Tip: Thunderbird and IMAP caching

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A small tip for all your Thunderbird users who read your email via IMAP.

For some reason I was under the assumption that Thunderbird stored a copy of each message in subscribed IMAP mailboxes. As it turned out, this assumption was 100% incorrect with the default settings, and so a large chunk of email archives that I thought I had stored from 2004 and 2005 are now gone. Darn.

It is possible, however, to enable this life-saving feature. What you have to do is go to your account settings (Tools menu, select Accounts), then on one of your IMAP accounts go to the Offline & Disk Space section. On this page make sure to check the two top options (Make the messages in my inbox available when I am working offline and When I create new folders, select them for offline use), then click Select folders for offline use, and in the window that pops up go through the list checking off all of your important folders (usually everything except for your Trash and Junk mailboxes).

That turns on the feature, but it won't automatically cache all of the email that has already been listed. To do this you simply go to the File menu in the main program, select Offline and then Download/Sync now. The window that pops up lets you select what you want to download (email, news or both), then just click OK to have Thunderbird fly through your email and download it all.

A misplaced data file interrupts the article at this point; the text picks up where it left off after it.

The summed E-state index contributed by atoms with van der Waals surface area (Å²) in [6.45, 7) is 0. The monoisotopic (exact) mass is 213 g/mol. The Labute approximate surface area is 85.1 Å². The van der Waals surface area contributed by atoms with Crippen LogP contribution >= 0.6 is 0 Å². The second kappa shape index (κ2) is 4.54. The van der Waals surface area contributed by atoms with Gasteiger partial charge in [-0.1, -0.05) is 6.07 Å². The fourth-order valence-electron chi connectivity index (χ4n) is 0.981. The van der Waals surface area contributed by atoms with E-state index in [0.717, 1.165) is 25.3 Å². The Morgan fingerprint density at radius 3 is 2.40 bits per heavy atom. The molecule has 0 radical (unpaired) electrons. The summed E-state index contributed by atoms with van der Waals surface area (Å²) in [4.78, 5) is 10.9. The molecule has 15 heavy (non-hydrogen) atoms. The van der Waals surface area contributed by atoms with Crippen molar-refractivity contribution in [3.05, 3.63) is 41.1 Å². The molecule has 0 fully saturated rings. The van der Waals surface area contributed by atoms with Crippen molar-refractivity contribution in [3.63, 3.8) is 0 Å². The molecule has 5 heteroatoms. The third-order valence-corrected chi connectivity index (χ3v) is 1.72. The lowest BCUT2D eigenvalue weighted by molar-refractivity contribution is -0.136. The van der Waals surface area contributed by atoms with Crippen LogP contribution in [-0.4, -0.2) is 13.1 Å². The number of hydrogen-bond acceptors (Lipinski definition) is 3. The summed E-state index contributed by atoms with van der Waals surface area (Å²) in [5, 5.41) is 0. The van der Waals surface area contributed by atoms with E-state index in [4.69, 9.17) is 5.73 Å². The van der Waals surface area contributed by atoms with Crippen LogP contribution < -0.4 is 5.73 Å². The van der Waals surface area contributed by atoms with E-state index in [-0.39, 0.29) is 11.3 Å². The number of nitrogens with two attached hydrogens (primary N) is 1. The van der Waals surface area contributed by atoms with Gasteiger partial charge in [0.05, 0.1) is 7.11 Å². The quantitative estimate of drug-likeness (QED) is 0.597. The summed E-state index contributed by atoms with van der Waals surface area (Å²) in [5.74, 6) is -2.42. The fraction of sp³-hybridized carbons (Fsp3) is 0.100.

While I'm not sure why this extra level of caching is not turned on by default, a little bit of fiddling to get it working will ensure that you don't end up loosing two years of email.

MySQL Tip: phpMyAdmin export filename

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A quick time for any users for phpMyAdmin and MySQL.

When you backup your database using phpMyAdmin, an "export" in their terminology, by default it names the file simply databasename.txt, e.g. damien_blog.txt. If you do regular backups this becomes a slight hassle as each time you have to rename the file to something more useful, and decide if you want to name it after the date, or add a version number (e.g. "database_backup_5.txt"), etc.

There's an easier way to take care of this. Instead of letting phpMyAdmin name the backup file after the database, have it automatically add the date to the filename too. Then, when you download the file you'll be able to list them in order, oldest through newest, and never wonder whether you named the file correctly the last time, or which one is newer.

To do so is quite easy, simply go to the Export page in phpMyAdmin, change the Save as file filename template to __DB___%Y%m%d%H%i and your backup will now be named e.g. damien_blog_200602131315.txt. What makes this even more useful is if you click the option labelled remember template, that way you'll never have to remember this again, simply click it and all backups that you do from then on (from that computer and that web browser) will be named accordingly.

Note that the date is listed as year, month, day, hour and then minute, which when you have several files listed in a directory one after the other makes it really easy to see the files in the correct order, rather than trying do list them with e.g. the European date format of day-month-year or the American format of month-day-year.

Update: Thanks to reader Jörg for pointing out that the last part of the string should have been %i rather than %m to output the minutes.